On the 40-man
Now this is really the difference this year, the Pirates have a nice group of prospects who could factor in this season, something that we saw last season really matters. Especially since 3 of the guys we’ll discuss have had injury issues.
Jared Oliva is a guy quite frankly I was surprised survived the 40-man purge. The Pirates were not pleased with his approach at the plate last Spring and sent him along with Cole Tucker to train independently in Bradenton rather early, it was at this training site that Jared would fall to injury. A nasty, nagging injury to his oblique that prevented him from competing the program the Pirates outlined for him. He would earn a call up due to a glut of injuries but the Pirates were still not happy with his at bats and he would quickly find his way back to AAA seemingly to fade into the background. Probably as a direct result to his 2021, Oliva has played Winter ball in the Dominican this season and to date has performed relatively below the line, especially considering he’s playing in a league where his age differential as compared to competition is -3.7. He’ll still get a look in Spring, but unless something really clicks, I don’t see him as much more than a good defensive substitute.
Next up is our old friend Travis Swaggerty who feels like he’s been around forever but in reality was drafted in 2018. By now you all know how his journey has played out, played ok in Single A, worked at the alternate training site in 2020, lost all but 12 games to a nasty shoulder injury in 2021 after skipping AA and being assigned to AAA Indianapolis. He’s a premium defender, in fact if his bad dictates it he’s every bit the guy who could eventually force Reynolds to slide over, but he’s going to have to prove it first as moving a star doesn’t come off the cuff. Now here’s the poop, Swags has never hit like a first round pick. His glove as I mentioned is more than ready, but he has a long way to go to prove the bat is special, in fact he has some work to do to prove it’s replacement level. Bottom line, I see no way, no matter how he looks in Spring that he makes the club from the jump. He’s just not played enough, and even when he has he hasn’t shown enough. I didn’t even discuss just how catastrophic the shoulder injury was, but suffice to say, he has to prove he’s structurally sound too, we all saw what a nasty shoulder injury did to Gregory Polanco both in the field and at the plate. In fact most of the buzz around Travis is from the word of scouts who watched him perform at the alternate training site in 2020, so I think it should be fairly obvious the Pirates will need to see it in AAA a bit before he gets a crack.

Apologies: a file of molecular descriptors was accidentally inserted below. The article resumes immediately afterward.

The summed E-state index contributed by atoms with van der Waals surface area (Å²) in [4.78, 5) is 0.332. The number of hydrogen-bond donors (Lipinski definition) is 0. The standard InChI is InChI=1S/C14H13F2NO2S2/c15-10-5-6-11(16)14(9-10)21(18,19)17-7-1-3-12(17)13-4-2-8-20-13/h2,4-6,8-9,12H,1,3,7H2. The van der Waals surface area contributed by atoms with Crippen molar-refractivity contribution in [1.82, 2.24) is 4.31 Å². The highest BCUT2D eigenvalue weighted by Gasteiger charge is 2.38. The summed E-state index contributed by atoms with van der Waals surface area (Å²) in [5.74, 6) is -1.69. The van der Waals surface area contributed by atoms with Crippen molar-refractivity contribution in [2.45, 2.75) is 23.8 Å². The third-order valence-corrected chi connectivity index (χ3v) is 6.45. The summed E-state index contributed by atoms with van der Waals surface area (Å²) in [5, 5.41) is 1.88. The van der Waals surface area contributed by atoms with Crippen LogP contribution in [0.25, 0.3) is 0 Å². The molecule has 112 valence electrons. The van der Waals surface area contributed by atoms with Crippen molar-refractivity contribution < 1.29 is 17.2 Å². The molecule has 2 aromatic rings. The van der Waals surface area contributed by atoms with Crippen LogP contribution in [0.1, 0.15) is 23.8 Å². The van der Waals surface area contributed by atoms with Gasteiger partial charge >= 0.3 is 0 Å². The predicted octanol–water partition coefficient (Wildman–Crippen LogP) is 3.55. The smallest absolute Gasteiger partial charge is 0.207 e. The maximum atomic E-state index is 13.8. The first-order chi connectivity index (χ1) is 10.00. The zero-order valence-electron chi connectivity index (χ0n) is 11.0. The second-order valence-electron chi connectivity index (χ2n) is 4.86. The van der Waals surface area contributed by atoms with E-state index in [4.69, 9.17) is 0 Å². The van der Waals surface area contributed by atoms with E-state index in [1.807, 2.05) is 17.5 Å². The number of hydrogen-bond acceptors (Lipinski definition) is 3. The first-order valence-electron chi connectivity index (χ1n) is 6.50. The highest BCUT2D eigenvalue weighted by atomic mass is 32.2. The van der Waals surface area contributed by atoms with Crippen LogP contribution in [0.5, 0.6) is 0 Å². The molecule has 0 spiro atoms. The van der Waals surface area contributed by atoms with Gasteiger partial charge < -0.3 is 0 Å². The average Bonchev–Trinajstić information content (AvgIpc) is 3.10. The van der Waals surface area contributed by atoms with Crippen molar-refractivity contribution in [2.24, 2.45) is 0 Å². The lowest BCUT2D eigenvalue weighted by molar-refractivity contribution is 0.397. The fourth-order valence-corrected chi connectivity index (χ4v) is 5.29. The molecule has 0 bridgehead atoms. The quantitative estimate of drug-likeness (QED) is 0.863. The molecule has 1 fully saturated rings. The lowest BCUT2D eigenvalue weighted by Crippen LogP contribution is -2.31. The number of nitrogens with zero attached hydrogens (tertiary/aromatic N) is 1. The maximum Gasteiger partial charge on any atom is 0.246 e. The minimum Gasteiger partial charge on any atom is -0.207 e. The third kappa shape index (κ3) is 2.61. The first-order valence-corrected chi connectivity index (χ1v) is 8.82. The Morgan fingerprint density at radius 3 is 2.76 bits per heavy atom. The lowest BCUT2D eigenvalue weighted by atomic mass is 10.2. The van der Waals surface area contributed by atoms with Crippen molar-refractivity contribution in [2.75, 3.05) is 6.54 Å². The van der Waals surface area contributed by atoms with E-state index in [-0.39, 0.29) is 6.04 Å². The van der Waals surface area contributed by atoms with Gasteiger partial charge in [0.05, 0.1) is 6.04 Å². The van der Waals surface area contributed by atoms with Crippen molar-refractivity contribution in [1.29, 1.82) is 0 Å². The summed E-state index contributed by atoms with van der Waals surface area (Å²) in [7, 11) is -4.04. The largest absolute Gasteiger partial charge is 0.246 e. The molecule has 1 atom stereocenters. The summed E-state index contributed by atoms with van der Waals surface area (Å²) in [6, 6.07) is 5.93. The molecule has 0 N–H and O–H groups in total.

Jack Suwinski was acquired from the Padres in the Adam Frasier deal at the deadline last year. I’d say his addition to the 40-man was a bit of a surprise but I’d also say it wasn’t a stretch. The 23 year old has not yet played in AAA but had a solid 2021 between Altoona and San Antonio where he saw power emerge in the form of 19 homeruns and 17 doubles with an OPS of .868. Defensively he’s above average and if the power remains he’s got the look of a future asset, thing is he will absolutely have to play some AAA before being a factor. He’s unique in that his 2019 made him look like exactly what most 15th round picks turn into, a guy who could field the position but couldn’t support it with the bat. San Diego promoted him to AA anyway and to his credit he took a jump forward.
Canaan Smith-Njigba is the final member of the 40-man I’d like to highlight here, he was acquired from the Yankees in the offseason for Jameson Taillon and hadn’t played since 2019 where he performed quite well hitting .307 with 11 homeruns, but losing 2020 was a hit for many prospects and you never know how a guy will respond until you see it. Canaan picked up right where he left off after joining Altoona but suffered some injury issues that prevented him from playing a complete season. His OPS of .805 earned him a trip at the end of the season to AAA and ultimately a spot on the 40-man. Of all the outfield prospects to me this 22 year old is the best of the bunch and has the best shot to contribute to the big club in 2022, but he too needs to do some work in AAA.
Guys Who Could Move to the Outfield
If the Pirates are hell bent on filling the role internally, they have some options they could look to, and while I ultimately don’t care for many of them as a solution, in the short term we could see someone get a shot there if for no other reason than 7 guys can’t play second base.